In my last post, I pointed out how the illusion of sameness allows common differences in focus, processing, and temperament to cause sometimes fatal rifts in relationships. The most troublesome and the most hidden of differences is core vulnerabilities.

Your core vulnerability is the emotional state that is most dreadful to you, in reaction to which you’ve developed the strongest defenses. Other states of vulnerability are more tolerable if they avoid stimulating a core vulnerability and less bearable when they don't. For most people, either fear (of isolation, deprivation, harm) or shame (of failure) constitutes a core vulnerability.

Fear and shame are both pretty dreadful, to be sure. Though no one wants to experience either for very long, one is usually worse than the other for most individuals. If fear is your core vulnerability, failure is likely to trigger a deeper and more dreadful fear of isolation, deprivation, or harm. If shame is your core vulnerability, fear will trigger a deeper and more loathsome sense of failure. For the fear-avoidant, failure sounds like this:

“If I fail, no one will help, love, or comfort me.”

For the shame-avoidant, failure sounds like:

“If I fail, I won’t be able to help, love, or comfort myself, and I won’t feel worthy of anyone else's help, love, or comfort.”

When the fear-driven fail at work, they want more closeness in their relationships. When the shame-avoidant fail at work, they are likely to fight with their partners or withdraw from them, preferring to be left alone.

People whose core vulnerability is fear of isolation will accept shame, even humiliation if they have to, in order to feel safe, secure, or connected or at least to avoid feeling isolated. People whose core vulnerability is shame (failure or loss of status) will risk harm, abandonment, and resources to feel successful or at least to avoid feeling like a failure.

The Fear-Shame Dynamic

You should know at the outset that fear and shame are rarely experienced directly. Most adults have forged entrenched habits of avoiding them. The fear-shame dynamic is really a clash of conflicting habits used to avoid fear and shame. Fear-avoidant behavior in one partner triggers shame-avoidant behavior (expressed as withdrawal or aggression) in the other, and vice versa. One frets or worries; the other shuts down or gets angry. One gets angry, resentful, or quiet; the other worries or feels isolated or threatened. Both blame their feelings on each other.

fA common example of the fear-shame dynamic occurs on the highway. When higher estrogen partners are startled (estrogen enhances fear), high-testosterone drivers get angry (testosterone blunts fear), perceiving the response as an assault on their charioteering. They'll sulk or say something sarcastic or turn into Ben-Hur, ready to drive those other chariots off the road. Any of the above makes passengers more anxious or afraid and probably angry. Each partner feels that the other is overreacting, insensitive, or inconsiderate, if not abusive.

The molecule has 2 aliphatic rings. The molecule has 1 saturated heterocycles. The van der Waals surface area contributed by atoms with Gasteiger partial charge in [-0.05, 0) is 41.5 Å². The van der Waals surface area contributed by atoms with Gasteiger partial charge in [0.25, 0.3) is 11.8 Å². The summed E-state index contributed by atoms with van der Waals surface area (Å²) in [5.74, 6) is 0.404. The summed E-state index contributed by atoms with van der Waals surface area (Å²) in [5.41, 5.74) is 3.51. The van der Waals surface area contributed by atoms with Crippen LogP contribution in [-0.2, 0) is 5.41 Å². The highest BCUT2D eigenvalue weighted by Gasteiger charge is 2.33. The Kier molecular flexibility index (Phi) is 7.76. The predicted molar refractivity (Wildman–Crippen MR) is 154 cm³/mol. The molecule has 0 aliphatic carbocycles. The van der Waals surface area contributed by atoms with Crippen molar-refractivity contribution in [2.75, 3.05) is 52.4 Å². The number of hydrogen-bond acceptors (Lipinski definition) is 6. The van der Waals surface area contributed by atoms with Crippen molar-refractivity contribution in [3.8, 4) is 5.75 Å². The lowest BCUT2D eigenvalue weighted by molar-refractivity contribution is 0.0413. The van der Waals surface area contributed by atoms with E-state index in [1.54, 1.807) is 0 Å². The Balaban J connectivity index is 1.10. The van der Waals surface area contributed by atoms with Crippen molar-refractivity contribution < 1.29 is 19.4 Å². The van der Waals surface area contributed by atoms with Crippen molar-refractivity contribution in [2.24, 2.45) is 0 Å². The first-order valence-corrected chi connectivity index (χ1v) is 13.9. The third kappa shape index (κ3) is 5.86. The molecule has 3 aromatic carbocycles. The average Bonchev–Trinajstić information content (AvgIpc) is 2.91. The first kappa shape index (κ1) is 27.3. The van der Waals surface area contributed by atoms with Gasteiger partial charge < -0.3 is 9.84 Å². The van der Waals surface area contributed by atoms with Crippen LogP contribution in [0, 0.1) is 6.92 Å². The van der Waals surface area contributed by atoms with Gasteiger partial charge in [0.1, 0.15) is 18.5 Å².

Here's an example of how shame stimulates fear. Rose could see in Carlo’s sullen behavior that something happened at work. He’d been bothered by the conditions there for a while, but never wanted to talk about it when she asked. This time, she waited until he was relaxed with a drink, after a nice dinner. At last, he opened up to her.

“It’s getting really bad there. I don’t know if I can take the insult anymore. It’s endless crap from the boss, and that asshole, Charlie. Why do I keep doing putting up with it? The damn job’s just not worth it.”

He wanted to say more, but he noticed his wife’s nervous expression.

“But if you quit your job, how will we pay the mortgage? We can’t do it on my pay alone.”

Rose proceeded to give him advice on how to handle the boss and his coworkers in a “mature way.” They argued for a while, until Carlo ended it with,

“I shouldn’t have brought it up. Let’s just watch the damn movie.”

As with all intimate relationship dynamics, what was being said was not the problem and not really the issue. Carlo’s core vulnerability — dread of failure — automatically stimulated Rose’s fear of deprivation and isolation, which made him feel more like a failure. Instead of cooperating with his wife to deactivate the fear-shame dynamic, he tried to avoid his shame by shutting her out, which, of course, raised her anxiety. Rose tried to avoid her anxiety by telling him how “mature people” would react, which, of course, increased his shame.

Misunderstanding is Unavoidable in the Toddler Brain

We're almost certain to misunderstand each other when the fear-shame dynamic locks us in the Toddler brain. Avoiding fear or shame feels very different on the inside from the way it looks on the outside. If you try to avoid feeling anxious, you’ll likely come off as controlling. If you’re avoiding shame, you’ll appear aggressive or rejecting. Partners are not likely to respond to each other’s deeper vulnerabilities; they're more likely to react to what they see: control, aggression, rejection.

For more on using the Adult brain to regulate the Toddler brain, see Soar Above.